Also increasing for 2014 is that amount needed to earn a Social Security credit, formerly known as a quarter of coverage. In 2013, a credit is earned for every $1,160 of earnings, up to a maximum of four credits. That amount will increase to $1,200 for 2014.

Social Security Monthly Benefits to Increase in January 2014

The maximum benefit for a worker retiring at full retirement age is also increasing from $2,533 to $2,642. See the table below for other changes in Social Security benefits for 2014.

2014 Social Security Benefits

20132014
Maximum Benefit:
Worker Retiring at Full Retirement Age$2,533 per month$2,642 per month
SSI Federal Payment Standard:
Individual$710 per month$721 per month
Couple$1,066 per month$1,082 per month
SSI Resources Limit:
Individual$2,000$2,000
Couple$3,000$3,000
SSI Student Exclusion:
Monthly Limit$1,730$1,750
Annual Limit$6,960$7,060

Contact Vision Payroll Today

Contact Vision Payroll if you have any questions on the Social Security changes for 2014 or get further information at Important Facts and Figures.

October 16, 2012

Social Security Administration Announces 2013 Increases

Filed under: News — Tags: , , , , — Vision @ 9:59 am
Commissioner of Social Security, Michael J. Astrue
Commissioner of Social Security, Michael J. Astrue
The Social Security Administration announced today that the Maximum Taxable Earnings or Social Security Wage Base would increase from $110,100 in 2012 to $113,700 in 2013.

Social Security Increases Based on CPI Change

Since there was a 1.7% increase in the Consumer Price Index (CPI-W) from the third quarter of 2011 to the third quarter of 2012, the Social Security Wage Base will also increase by 1.7%. This compares to a 3.6% increase in 2012. Wages are scheduled to be taxed at 6.2%, so the maximum tax to be paid by each employee at that rate would be $7,049.40. There is a proposal to keep the current rate of 4.2% for employees, but it has not passed at this time. About 6% of workers who pay Social Security Tax are expected to reach the maximum in 2003.

Retirement Earnings Test Exempt Amounts Increase for 2013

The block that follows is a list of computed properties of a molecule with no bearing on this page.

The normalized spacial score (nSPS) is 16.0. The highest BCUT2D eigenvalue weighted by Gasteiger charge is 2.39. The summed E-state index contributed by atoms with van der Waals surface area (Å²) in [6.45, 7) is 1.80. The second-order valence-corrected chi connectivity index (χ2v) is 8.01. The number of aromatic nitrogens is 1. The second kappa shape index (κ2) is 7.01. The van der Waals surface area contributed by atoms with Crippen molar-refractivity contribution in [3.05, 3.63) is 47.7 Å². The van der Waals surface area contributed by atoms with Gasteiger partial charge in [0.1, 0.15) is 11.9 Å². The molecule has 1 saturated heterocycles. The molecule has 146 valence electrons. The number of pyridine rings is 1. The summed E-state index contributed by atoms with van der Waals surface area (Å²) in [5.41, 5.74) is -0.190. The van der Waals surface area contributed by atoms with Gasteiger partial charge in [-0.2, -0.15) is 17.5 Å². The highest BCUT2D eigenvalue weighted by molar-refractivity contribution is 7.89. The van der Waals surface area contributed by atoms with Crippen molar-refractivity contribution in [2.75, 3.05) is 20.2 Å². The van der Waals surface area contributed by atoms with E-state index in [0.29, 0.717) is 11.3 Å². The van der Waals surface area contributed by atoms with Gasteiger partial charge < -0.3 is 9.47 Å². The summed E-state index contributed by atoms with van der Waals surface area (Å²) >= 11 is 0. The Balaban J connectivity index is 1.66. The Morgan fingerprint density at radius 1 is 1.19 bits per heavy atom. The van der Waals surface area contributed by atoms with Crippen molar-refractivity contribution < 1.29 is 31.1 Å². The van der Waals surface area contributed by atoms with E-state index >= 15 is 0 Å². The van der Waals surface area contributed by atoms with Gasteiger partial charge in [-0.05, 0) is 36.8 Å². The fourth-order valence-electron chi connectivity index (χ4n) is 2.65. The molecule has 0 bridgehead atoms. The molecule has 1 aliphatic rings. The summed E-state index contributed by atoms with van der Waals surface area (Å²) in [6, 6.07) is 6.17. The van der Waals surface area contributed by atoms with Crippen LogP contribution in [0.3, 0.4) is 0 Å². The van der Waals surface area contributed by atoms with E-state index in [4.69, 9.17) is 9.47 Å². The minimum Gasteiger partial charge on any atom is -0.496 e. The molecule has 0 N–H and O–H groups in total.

For workers under full retirement age who are receiving Social Security benefits, $1 in benefits is withheld for every $2 above the Retirement Earnings Test Exempt Amount of $14,640 per year or $1,220 per month in 2012. This will increase to $15,120 per year or $1,260 per month for 2013. The year an individual reaches full retirement age, $1 in benefits is withheld for every $3 above the Retirement Earnings Test Exempt Amount of $38,880 per year or $3,240 per month in 2012. This will increase to $40,080 per year or $3,340 per month for 2013. The month an individual reaches full retirement age there is no limit on earnings.

Quarter of Coverage Amounts Increases to $1,160

Also increasing for 2013 is that amount needed to earn a Social Security credit, formerly known as a quarter of coverage. In 2012, a credit is earned for every $1,130 of earnings, up to a maximum of four credits. That amount will increase to $1,160 for 2013.

Social Security Monthly Benefits to Increase in January 2013

The maximum benefit for a worker retiring at full retirement age is also increasing from $2,513 to $2,533. See the table below for other changes in Social Security benefits for 2012.

2013 Social Security Benefits

20122013
Maximum Benefit:
Worker Retiring at Full Retirement Age$2,513 per month$2,533 per month
SSI Federal Payment Standard:
Individual$698 per month$710 per month
Couple$1,048 per month$1,066 per month
SSI Resources Limit:
Individual$2,000$2,000
Couple$3,000$3,000
SSI Student Exclusion:
Monthly Limit$1,700$1,730
Annual Limit$6,840$6,960

Contact Vision Payroll Today

Contact Vision Payroll if you have any questions on the Social Security changes for 2013 or get further information at Important Facts and Figures.

October 19, 2011

Tip of the Week: Social Security Administration Announces 2012 Increases

Filed under: News — Tags: , , , , , — Vision @ 10:23 am
Commissioner of Social Security, Michael J. Astrue
Commissioner of Social Security, Michael J. Astrue
The Social Security Administration announced today that the Maximum Taxable Earnings or Social Security Wage Base would increase from $106,800 in 2011 to $110,100 in 2012.

Social Security Increases Based on CPI Change